Cerro Guido

The vast wildland of Estancia Cerro Guido and Complejo Torres del Paine in southern Patagonia is a place like no other in the world, and its stewardship has much to teach about living sustainably with nature.  Located on the remote eastern side of the Andes Mountains abutting Torres del Paine National Park and stretching to the Argentina border, the relatively unspoiled intact natural ecosystem is home to pumas, herds of guanacos, native ostriches, condors, and other wildlife thriving along untamed rivers, forested mountains, glacial lakes, and endless plains.  The harsh but rich natural environment has also been inhabited for millennia; first, by nomadic people and subsequently, by a century of livestock-raising gaucho cultures.  Today’s inhabitants and visitors are increasingly focused on conservation, ecotourism, and cultural heritage.

JNRA, prepared a baseline framework for stewardship of these properties over the next generations.  The baseline document, a Territorial Zoning Plan, provides a comprehensive integrated view of the properties that serves as a conceptual basis for future implementation of individual components.  Protection of the defining natural systems and cultural heritage of this Patagonian treasure will underlie all future actions, focusing on long-term ecological and economic sustainability.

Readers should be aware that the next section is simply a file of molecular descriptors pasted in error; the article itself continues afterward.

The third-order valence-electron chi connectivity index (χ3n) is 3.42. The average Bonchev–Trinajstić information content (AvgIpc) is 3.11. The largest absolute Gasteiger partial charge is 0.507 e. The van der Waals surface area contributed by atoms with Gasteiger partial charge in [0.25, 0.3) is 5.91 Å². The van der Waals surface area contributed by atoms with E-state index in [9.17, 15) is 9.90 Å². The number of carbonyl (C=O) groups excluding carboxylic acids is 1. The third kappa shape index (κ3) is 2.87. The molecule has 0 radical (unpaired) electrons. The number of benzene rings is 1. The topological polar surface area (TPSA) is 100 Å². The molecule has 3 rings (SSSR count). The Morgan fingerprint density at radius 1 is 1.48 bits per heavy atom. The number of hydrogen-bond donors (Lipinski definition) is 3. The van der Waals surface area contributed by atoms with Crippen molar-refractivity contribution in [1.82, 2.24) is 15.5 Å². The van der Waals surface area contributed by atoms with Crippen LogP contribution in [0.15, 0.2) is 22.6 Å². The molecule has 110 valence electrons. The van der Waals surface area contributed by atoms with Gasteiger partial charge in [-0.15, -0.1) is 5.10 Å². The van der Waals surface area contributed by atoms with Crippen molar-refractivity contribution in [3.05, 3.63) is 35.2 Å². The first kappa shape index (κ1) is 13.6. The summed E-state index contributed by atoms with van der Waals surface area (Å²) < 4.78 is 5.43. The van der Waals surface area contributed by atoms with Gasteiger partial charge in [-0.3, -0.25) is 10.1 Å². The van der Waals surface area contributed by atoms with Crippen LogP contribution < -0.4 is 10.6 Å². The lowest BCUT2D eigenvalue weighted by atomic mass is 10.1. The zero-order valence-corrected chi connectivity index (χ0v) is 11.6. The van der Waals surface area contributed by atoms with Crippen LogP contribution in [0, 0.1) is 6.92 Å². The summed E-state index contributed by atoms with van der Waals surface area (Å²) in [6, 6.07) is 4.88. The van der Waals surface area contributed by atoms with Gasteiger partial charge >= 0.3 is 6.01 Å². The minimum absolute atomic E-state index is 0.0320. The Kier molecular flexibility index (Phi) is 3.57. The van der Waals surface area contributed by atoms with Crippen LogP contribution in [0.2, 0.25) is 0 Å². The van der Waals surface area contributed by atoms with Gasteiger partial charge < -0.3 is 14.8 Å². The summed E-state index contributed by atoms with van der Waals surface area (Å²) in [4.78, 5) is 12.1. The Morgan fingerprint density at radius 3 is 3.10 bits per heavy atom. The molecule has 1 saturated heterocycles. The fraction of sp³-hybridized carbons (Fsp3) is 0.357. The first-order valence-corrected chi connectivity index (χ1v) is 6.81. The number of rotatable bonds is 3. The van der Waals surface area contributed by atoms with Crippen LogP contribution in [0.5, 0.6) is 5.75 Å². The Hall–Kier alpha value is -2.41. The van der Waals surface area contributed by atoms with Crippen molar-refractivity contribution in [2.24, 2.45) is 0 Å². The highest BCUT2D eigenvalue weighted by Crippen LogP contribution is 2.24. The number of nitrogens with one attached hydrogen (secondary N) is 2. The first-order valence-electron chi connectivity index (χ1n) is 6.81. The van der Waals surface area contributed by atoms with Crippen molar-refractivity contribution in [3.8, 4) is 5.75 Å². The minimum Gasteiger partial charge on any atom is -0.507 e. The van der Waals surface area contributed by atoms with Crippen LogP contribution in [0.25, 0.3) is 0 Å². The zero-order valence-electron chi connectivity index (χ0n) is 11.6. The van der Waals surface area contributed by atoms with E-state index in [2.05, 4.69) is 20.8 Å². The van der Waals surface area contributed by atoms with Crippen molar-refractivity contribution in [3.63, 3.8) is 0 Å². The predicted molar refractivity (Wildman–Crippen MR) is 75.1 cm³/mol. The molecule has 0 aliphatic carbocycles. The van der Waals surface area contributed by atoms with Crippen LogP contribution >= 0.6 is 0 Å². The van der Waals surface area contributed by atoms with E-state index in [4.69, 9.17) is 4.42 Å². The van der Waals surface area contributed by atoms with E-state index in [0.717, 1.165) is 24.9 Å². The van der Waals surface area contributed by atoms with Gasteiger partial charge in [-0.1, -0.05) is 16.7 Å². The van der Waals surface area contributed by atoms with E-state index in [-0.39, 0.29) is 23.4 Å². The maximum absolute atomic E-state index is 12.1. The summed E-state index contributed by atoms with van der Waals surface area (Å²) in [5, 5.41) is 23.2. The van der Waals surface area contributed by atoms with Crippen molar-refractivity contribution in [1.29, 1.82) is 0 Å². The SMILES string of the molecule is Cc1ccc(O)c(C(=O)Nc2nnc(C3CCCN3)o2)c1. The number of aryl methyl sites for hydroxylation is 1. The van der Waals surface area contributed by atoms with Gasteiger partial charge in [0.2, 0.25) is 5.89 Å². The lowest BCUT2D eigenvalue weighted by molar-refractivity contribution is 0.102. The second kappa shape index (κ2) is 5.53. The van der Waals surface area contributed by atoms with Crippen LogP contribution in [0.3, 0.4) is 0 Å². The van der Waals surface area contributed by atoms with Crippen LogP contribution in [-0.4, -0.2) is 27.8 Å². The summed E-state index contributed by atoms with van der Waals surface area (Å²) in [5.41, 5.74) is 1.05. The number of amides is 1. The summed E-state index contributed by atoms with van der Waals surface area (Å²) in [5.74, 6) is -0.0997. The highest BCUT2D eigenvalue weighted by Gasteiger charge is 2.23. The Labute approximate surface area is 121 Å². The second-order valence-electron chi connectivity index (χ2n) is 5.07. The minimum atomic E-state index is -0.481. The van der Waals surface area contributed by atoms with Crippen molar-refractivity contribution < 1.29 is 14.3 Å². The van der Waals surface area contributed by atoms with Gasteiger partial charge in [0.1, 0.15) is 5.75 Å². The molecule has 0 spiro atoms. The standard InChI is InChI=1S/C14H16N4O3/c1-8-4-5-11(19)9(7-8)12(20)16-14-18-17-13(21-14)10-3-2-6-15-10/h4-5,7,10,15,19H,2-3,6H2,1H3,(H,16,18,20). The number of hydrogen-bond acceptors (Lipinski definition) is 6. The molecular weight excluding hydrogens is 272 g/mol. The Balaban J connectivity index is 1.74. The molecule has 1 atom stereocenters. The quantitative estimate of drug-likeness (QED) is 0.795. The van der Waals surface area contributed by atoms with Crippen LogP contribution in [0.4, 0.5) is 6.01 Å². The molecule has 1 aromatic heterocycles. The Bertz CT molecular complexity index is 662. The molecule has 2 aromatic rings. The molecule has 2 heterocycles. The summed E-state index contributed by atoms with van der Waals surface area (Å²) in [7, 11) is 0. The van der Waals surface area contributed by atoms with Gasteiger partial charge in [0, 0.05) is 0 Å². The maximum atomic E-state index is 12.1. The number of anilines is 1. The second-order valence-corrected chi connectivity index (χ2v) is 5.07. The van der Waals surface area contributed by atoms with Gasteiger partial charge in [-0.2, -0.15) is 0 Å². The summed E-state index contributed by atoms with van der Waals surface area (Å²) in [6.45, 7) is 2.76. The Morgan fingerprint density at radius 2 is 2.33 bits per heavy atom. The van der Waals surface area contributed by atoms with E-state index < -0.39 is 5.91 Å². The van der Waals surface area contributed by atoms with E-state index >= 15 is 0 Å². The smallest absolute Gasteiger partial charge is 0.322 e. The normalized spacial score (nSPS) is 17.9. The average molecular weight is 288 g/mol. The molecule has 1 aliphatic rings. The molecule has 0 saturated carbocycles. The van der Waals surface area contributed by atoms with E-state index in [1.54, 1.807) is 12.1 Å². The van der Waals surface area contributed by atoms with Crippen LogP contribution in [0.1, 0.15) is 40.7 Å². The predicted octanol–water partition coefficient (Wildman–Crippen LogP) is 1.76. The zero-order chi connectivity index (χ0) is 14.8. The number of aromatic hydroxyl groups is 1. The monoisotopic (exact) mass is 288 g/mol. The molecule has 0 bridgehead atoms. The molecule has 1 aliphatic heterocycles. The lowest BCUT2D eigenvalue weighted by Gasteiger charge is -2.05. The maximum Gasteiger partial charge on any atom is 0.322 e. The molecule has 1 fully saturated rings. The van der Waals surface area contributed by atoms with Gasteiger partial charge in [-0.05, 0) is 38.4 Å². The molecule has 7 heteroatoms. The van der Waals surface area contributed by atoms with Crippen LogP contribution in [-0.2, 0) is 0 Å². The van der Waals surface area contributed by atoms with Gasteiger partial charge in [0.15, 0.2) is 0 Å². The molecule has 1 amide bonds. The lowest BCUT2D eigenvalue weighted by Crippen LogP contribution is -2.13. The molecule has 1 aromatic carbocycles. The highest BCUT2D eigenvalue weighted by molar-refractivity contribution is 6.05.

A 28,000-acre expansion of the conservation areas to protect the critical wildlife migration corridors and forested mountain habitats is a primary change recommended in the Territorial Zoning Plan.  A relatively small but strategic reduction of the livestock operation will provide significant ecological benefit while enhancing the wildland experience for visitors to both the private property and the adjacent National Park.  Infill developments to support increased eco- and cultural-tourism will be concentrated within areas that are already developed, thereby limiting encroachments into the surrounding agricultural, ecological, and paleo/archeological uses while building upon the authentic living communities of the region.  Partnerships among eco-tourism providers, conservation and scientific institutions, cultural heritage organizations, and sustainable agricultural interests will be created to maintain a sustainable balance among the various uses and to provide a model for other inhabited wildlands.


Magallanes Region, Patagonia, Chile


315,000 acres




Matetic Family


Conceptual Territorial Zoning

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